In Canada, there are 10 jurisdictions that enforce elevator code — one for each province. In the United States, there are 120, Isabelle said.

Historically, U.S. code-enforcement committees were created as cities decided they had different needs, Isabelle said. 

“If you look back at New York City at the turn of the century, around 1900 or 1910, 1920, the city would say ‘Well, we’re different than the rest of the U.S., so we need to have different rules and regulations,’ and there’s a committee created. Then someone in Boston says, ‘Well, we also have tall buildings, not as tall as New York City, so we should have our own rules,'" Isabelle said.

“It sounds confusing to the person that’s not familiar with it, but in reality it’s not,” he added. “The biggest driver in code changes is technology.”

Lawsuit Addresses Lack Of Sensors

Crain Lewis Brogdon partner Rob Crain

In June, the family of Jill Renick filed a lawsuit against the Omni and against Otis ElevatorsNational Elevator Inspection Services and American Elevator Inspections. The Omni Houston Hotel had been closed since Hurricane Harvey in August 2017 until it reopened after a $30M renovation in November 2018.  

The lawsuit included allegations that the flood detection systems Houston requires were not installed.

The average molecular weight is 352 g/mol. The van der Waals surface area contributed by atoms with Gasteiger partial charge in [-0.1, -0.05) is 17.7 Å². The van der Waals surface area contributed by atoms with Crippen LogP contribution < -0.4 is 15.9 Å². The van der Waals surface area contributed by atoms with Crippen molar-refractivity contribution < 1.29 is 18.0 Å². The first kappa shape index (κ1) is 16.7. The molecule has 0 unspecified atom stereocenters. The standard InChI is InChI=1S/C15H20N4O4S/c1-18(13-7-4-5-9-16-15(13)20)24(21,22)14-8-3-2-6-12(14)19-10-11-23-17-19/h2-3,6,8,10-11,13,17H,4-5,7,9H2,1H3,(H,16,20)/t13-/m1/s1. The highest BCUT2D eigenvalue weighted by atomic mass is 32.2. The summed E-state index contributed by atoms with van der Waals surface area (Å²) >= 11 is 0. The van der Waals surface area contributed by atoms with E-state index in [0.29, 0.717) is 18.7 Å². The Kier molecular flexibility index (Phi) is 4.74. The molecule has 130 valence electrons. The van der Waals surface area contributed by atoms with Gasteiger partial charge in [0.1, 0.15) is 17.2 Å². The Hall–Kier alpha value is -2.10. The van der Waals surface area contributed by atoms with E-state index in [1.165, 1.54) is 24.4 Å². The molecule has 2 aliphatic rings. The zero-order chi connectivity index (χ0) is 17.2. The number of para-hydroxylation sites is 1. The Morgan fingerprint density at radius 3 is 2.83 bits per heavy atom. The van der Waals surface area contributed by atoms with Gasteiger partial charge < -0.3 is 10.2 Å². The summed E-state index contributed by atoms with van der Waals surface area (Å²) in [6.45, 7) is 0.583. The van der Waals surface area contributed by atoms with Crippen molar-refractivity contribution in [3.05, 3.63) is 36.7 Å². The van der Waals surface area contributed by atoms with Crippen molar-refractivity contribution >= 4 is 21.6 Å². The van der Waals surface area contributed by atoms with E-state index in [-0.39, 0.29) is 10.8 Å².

“They’re not prohibitively expensive, and for building owners and managers that may have flooding occur, this is a tool available to them that might help provide safety,” said Crain Lewis Brogdon partner Rob Crain, who is representing Renick’s family.

All seven inspections on the traction passenger elevators at the Omni failed in April 2017, either by immediate rejection or conditional approval, citing repairs needed. Inspections on both hydraulic elevators also failed, according to the city of Houston.

The elevator Renick would later travel in was given immediate rejection by American Elevator Inspections, due to an inoperative door restrictor. It was to be sealed out of service until repairs were made. 

No other records were available for the Omni's elevators from April 2017's failure until August 2018, according to the city of Houston after Bisnow's filing a Texas Public Information Act request.

The Omni did not respond to requests for an interview. A representative from Otis Elevators declined to comment. 

“We believe that the elevator company and the company that was responsible for inspecting the work done on this elevator did not properly read the codes,” Crain said. “One of our concerns is that there may be other buildings and hotels that do not have flood sensors when they are required to do so.”  

“We just want folks to study up and see if this is something that would be helpful in their buildings going forward.”